News tag ‘Publication news’
Ross Cogan has both a poem and an essay in the latest issue of Orbis (157). His new collection, ‘The Book I Never Wrote’, will be published by Oversteps early in the new year.
Rebecca Gethin’s novel, ‘Liar Dice’, published by Cinnamon, will be launched in Exeter on 11th November. Rebecca’s poetry collection, ‘River is the Plural of Rain’, was published by Oversteps in 2009.
Charles Hadfield has a poem in the latest issue of Poetry NZ.
A C Clarke continues to win an impressive number of prizes. Most recently she has won the Stirling Council OfftheStanza competition, with her winning poem then being chosen as poem of the month on the Stirling council website; she was awarded third prize in the Ilkley Fetival Poetry Competition; and was commended in the Poetry on the Lake formal class for the second year running. Her pamphlet on the Anatomy Museum in Glasgow, ‘A Natural Curiosity’, will be launched at the museum on 22nd November.
- Australian poet Glen Phillips, who co-authored ‘Singing Granites: Poems of Devon and Gondwanaland’ with Anne Born in 2008 has now had some of the poems from that book translated into Chinese, and they are included in a new bi-lingual Chinese-English poetry book published in Mudanjiang China.
A C Clarke (Messages of Change) has won this year’s Grey Hen competition. She has also recently had poems published in Glasgow’s literary magazine Gutter 4, Fras 14, Aberdeen University’s Causeway and in Quantum Leap 54.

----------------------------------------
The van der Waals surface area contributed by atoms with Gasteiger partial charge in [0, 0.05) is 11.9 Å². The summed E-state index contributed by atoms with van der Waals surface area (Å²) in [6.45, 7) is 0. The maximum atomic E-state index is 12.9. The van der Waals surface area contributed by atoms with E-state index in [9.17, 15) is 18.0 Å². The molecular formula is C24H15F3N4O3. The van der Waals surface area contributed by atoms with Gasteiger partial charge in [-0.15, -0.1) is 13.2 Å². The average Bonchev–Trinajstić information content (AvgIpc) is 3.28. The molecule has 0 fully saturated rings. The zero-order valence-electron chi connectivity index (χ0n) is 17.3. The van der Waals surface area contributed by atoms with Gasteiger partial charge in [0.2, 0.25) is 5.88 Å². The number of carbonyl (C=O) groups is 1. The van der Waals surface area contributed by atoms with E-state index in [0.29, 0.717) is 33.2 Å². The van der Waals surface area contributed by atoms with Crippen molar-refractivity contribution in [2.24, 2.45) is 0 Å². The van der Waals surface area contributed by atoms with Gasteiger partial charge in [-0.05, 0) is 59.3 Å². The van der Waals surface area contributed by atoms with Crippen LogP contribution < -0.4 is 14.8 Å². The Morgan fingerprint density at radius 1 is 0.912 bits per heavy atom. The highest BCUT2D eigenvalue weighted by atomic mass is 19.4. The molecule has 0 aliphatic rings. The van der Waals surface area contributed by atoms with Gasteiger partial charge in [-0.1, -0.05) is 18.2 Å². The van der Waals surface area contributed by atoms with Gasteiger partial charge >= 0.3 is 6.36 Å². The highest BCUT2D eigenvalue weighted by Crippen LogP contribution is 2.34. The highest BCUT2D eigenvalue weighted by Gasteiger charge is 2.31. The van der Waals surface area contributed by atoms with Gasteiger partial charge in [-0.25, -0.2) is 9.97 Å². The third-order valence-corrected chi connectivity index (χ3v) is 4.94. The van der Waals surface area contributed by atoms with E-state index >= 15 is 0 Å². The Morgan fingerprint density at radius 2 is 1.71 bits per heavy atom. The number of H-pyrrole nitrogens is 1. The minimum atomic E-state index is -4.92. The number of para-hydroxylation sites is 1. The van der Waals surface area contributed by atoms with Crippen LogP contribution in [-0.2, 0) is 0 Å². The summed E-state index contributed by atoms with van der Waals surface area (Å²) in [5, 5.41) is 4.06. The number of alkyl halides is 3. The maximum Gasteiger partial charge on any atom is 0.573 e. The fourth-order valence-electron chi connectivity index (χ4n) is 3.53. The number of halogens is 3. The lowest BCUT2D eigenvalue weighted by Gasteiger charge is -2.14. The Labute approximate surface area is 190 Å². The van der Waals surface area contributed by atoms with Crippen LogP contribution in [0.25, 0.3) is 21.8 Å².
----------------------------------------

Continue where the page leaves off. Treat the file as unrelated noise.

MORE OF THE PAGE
A new book by A C Clarke will be published by Oversteps before Christmas.
A collection of poetry, letters from the prisoners of war, photographs of life in the camp and pictures by the artist George Kenner, who was one of the prisoners.
Andrew Nightingale‘s poem “Being Mary Henry” is included in VLAK, a biannual print magazine, published in Prague, London, New York, Paris, Melbourne and Amsterdam. The poem, based on the film Carnival of Souls (free to watch online) and annotated with eight diagrams, investigates what it is to be Mary Henry, the film’s protagonist.
Ten Clouds, a poem by Andrew Nightingale, is now available as a free ebook on the Red Ceilings Press website. The ten poems, based on ten types of cloud, form a narrative about an untranslatable book, a Venetian secret society, a Hungarian mathematician and swordsman, some experimental music, a Thai bride and a little martial art.
Also this month, Andrew’s poem, “The Pioneers”, has been published in Rialto 71.